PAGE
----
Whether, in view of the decision of this Honourable Court in the case of 7 up Bottling Co. Ltd & 2 ors v. Abiola & Sons Bottling Co. Ltd 2001 6 SC p. 73, the lower court was still right in applying estoppel per rem judicatam in striking out the plaintiffs suit OR whether this suit is/was caught by estoppel per rem judicatam.


Whether the lower court was right in its failure, neglect and/or refusal to strike out Ground 2 of the Grounds of Appeal against the ruling and Grounds 5, 6, 7, 8 and 9 of the Grounds of Appeal against the final judgment before it for being incompetent.

Whether the lower court was right in allowing the appeal before it on the basis that disobedience to or court order does not give rise to an independent cause of action when apparently the plaintiff’s cause of action is a claim in tort of conversion.

Whether Exhibit D5 and D6 which relate to committal proceedings, constitute issue estoppel to this case, which is a claim in tort of conversion


Whether the lower court was right in holding that the parties and the subject matter do not have to be the same in the earlier and later case for issue estoppel to operate.

Whether the trial court relied on the doctrine of lis pendens as a basis for its judgment.

Whether, having regard to the circumstances of this case, the lower court rightly set aside the decision of the trial court when the subject matter assets are not envisaged by a purported Debenture Deed.

The respondents adopted the six issues formulated by the appellant. At the hearing of the appeal on the 30th of April 2012 learned counsel for the appellant Dr. S.O. Olatoke adopted the appellants brief filed on the 8th of August 2005 and the reply brief filed on the 28th of April 2011. He urged the court to allow the appeal and restore the judgment of the trial court and dismiss the cross-appeal.

Learned counsel for the respondents, Mr. A.A. Adegbonmire adopted the respondents brief deemed filed on the 22nd of November 2006. He urged this court to dismiss the main appeal


and allow the cross-appeal.

I have carefully considered the six issues formulated by the appellant and adopted by the respondents, and find that the first issue is very important and crucial. If it succeeds there would be no need considering the other issues, which cover the main appeal.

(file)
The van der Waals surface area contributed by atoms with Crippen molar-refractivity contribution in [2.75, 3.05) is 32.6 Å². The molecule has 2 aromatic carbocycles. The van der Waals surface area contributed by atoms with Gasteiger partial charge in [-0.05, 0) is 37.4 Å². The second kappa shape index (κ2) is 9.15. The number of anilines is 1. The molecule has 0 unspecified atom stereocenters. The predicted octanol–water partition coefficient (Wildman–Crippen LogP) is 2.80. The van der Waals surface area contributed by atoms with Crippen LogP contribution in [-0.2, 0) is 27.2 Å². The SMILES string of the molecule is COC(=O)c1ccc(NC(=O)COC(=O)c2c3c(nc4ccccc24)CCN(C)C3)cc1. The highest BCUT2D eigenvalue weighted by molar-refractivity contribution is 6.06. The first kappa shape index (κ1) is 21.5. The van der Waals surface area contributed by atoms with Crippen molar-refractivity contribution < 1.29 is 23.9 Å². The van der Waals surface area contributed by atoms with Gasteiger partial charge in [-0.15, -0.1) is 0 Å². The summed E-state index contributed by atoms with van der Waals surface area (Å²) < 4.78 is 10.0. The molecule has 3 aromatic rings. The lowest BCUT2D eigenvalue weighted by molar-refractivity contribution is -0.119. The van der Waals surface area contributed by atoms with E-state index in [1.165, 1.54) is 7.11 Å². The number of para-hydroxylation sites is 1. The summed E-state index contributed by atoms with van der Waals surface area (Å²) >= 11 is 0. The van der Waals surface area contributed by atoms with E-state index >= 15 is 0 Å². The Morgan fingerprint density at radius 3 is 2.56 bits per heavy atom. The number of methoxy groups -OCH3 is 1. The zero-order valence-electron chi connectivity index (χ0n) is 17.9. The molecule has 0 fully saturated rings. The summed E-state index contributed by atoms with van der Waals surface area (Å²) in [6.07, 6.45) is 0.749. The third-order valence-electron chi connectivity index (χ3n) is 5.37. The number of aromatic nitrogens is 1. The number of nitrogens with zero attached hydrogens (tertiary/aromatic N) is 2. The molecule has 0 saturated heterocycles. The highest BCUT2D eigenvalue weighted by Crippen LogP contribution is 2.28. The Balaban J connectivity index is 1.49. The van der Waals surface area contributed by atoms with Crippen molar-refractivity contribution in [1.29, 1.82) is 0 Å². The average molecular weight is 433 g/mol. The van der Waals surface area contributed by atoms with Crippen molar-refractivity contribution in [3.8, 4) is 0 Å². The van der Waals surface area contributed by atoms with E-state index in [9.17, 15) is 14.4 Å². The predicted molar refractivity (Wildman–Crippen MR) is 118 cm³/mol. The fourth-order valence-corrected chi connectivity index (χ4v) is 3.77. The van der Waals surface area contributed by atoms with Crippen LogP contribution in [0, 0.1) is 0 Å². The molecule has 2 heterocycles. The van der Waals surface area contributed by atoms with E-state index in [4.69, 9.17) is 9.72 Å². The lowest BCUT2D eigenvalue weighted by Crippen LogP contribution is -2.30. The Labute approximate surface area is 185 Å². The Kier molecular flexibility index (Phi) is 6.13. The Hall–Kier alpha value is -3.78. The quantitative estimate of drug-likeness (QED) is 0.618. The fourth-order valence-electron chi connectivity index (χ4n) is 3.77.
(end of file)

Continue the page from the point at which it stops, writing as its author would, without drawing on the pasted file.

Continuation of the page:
See also  Chief Emmanuel Eze Onuwka V. Engr Samuel Ononuju (2009) LLJR-SC

In the trial court the respondents /cross-appellants were the defendants. They brought an application to strike out the suit. Their ground for bringing the application was that the entire suit, the plaintiff/appellants claims became the victim of estoppel by res judicata when judgment was delivered in a sister case by the High Court at Offa, Kwara State on the 1st of April, 1998. That suit is KWS/122/91. On this aground the learned trial judge dismissed the application after finding that the plaintiff/appellant was not precluded from proceeding with their case. That Ruling went on appeal to the Court of Appeal. The Court of Appeal set aside the decision of the learned trial judge. The meaning of that Ruling is that the plaintiff/appellants case was caught by the doctrine of estoppel per rem judiciatam. Being the penultimate court, the Court of Appeal went on to consider the main appeal. This is to afford this court to benefit of its views on the main appeal should it be found that its Ruling was wrong.

Learned counsel for the appellant observed that the subject matter in this suit is different from that in Suit No. KWS/122/91. Relying on 7UP Bottling Company Ltd & 2 ors v. Abiola & Sons Bottling Co. Ltd 2001 6 SC p.73

Odutola v. Oderinde 2004 12 NWLR pt.888 p.574

He further observed that suit No. KWS/122/91 cannot support the plea of estoppel per rem judicatam since it is on appeal. According to him it is thus not a final judgment for the purpose of the plea.